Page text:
North American Free Trade Agreement Implementation Act, Pub. L. No. 103-182, 107 Stat. 2057 (1993); 19 U.S.C. 3301 et seq.
REAMS, BERNARD D., THE NORTH AMERICAN FREE TRADE AGREEMENT (NAFTA): DOCUMENTS AND MATERIALS INCLUDING A LEGISLATIVE HISTORY OF THE NORTH AMERICAN FREE TRADE AGREEMENT IMPLEMENTATION ACT, PUBLIC LAW 103-182. Buffalo, N.Y.: William S. Hein, 1994.
“El Tratado de Libre Commercio en America del Norte,” D.O. 14 de diciembre de 1993.
Translated into English in: HOLBEIN, JAMES R., AND DONALD J. MUSCH, EDS. NORTH AMERICAN FREE TRADE AGREEMENTS. Dobbs Ferry, N.Y.: Oceana, 2003 -.vol. 2, booklet 13.
North American Free Trade Implementation Act of June 23, 1993, ch. 44, 1991- 1993 S.C. Reprinted in: HOLBEIN, JAMES R., AND DONALD J. MUSCH, EDS. NORTH AMERICAN FREE TRADE AGREEMENTS. Dobbs Ferry, N.Y.: Oceana, 2003 -. vol. 2, booklet 12.
Accessible from the Department of Justice of Canada at: http://laws.justice.gc.ca/en/N-23.8/index.html
Inter-American Institute for Cooperation on Agriculture (IICA) was founded in 1942 and currently has 34 member states. The organization analyzes and builds consensus on agricultural policies and issues and specifically attempts to foster successful participation in the international trading markets, accessible at: http://www.iica.int/eliica/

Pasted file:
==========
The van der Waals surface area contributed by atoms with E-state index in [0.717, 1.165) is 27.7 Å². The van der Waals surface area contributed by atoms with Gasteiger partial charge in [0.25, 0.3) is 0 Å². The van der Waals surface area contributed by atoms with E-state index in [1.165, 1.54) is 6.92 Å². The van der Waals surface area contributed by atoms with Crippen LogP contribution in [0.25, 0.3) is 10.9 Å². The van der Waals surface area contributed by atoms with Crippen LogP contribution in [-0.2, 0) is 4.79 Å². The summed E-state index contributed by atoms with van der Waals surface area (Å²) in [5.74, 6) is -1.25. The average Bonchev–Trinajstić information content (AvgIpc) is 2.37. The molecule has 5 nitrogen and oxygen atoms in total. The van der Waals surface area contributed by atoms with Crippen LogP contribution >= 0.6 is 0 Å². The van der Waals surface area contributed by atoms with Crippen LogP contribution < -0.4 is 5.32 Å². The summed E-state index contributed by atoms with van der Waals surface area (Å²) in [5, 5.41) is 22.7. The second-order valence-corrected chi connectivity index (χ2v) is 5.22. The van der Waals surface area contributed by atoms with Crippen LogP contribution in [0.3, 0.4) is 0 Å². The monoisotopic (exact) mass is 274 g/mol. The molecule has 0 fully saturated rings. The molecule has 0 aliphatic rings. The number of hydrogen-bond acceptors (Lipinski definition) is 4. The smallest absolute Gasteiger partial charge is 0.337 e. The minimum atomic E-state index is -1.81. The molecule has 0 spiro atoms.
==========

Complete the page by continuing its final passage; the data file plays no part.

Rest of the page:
Andean Community is based upon the Cartagena Agreement and its members include Bolivia, Columbia, Ecuador, Peru and Venezuela. The Community’s agreements, legislation, dispute settlement decisions and other documents are available from the web site: http://www.comunidadandina.org/endex.htm
Caribbean Common Market (CARICOM) established in 1973 by the Treaty of Chaguaramas. The organization has regional trade agreements and a common food marketing agreement called the “Agreement Establishing the Caribbean Food Corporation. CARICOM’s web site provides access to news, press releases, treaties, protocols, agreements, information about the Caribbean Court of Justice and statistics, accessible at: http://www.caricom.org/
Free Trade Area of the Americas (FTAA) this organization was created in 1994 by 34 governments endeavoring to unite their economies into a single free trade area where barriers to trade and investment would be progressively eliminated. The web site provides information on trade negotiations and summits, drafts of the FTAA Agreement, ministerial declarations and documents, documents from negotiating groups, a trade and tariffs database and information about special committees, accessible at: http://www.ftaa-alca.org/alca_e.asp. The Negotiating Group on Agriculture is working to negotiate the text of the Agreement relating to agriculture. The specific mandates given to the Group on Agriculture and press communiqués outlining the Group’s achievements are available from the Group’s web site accessible at: http://www.ftaa-alca.org/ngroups/ngag_e.asp. Links to bilateral trade agreements and customs unions between countries within the FTAA are available from the Foreign Trade Information Center (SICE), accessible at: http://www.ftaa-alca.org/NGROUPS/NGMADB_E.asp